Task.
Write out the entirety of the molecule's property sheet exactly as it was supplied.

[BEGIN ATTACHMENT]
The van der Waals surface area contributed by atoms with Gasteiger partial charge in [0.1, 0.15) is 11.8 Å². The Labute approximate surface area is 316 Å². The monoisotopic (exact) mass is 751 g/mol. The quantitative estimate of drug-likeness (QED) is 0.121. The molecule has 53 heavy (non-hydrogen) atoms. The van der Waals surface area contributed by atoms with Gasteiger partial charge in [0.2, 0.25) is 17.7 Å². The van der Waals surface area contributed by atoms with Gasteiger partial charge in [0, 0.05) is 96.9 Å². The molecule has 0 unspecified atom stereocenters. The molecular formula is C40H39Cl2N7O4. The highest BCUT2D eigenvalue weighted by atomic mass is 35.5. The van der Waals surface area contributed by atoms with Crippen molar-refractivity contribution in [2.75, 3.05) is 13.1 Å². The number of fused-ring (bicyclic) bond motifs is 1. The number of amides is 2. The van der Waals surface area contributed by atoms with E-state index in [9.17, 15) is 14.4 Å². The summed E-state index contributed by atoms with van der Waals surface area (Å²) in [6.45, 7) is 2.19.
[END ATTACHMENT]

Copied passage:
The van der Waals surface area contributed by atoms with Gasteiger partial charge in [0.1, 0.15) is 11.8 Å². The Labute approximate surface area is 316 Å². The monoisotopic (exact) mass is 751 g/mol. The quantitative estimate of drug-likeness (QED) is 0.121. The molecule has 53 heavy (non-hydrogen) atoms. The van der Waals surface area contributed by atoms with Gasteiger partial charge in [0.2, 0.25) is 17.7 Å². The van der Waals surface area contributed by atoms with Gasteiger partial charge in [0, 0.05) is 96.9 Å². The molecule has 0 unspecified atom stereocenters. The molecular formula is C40H39Cl2N7O4. The highest BCUT2D eigenvalue weighted by atomic mass is 35.5. The van der Waals surface area contributed by atoms with Crippen molar-refractivity contribution in [2.75, 3.05) is 13.1 Å². The number of fused-ring (bicyclic) bond motifs is 1. The number of amides is 2. The van der Waals surface area contributed by atoms with E-state index in [9.17, 15) is 14.4 Å². The summed E-state index contributed by atoms with van der Waals surface area (Å²) in [6.45, 7) is 2.19.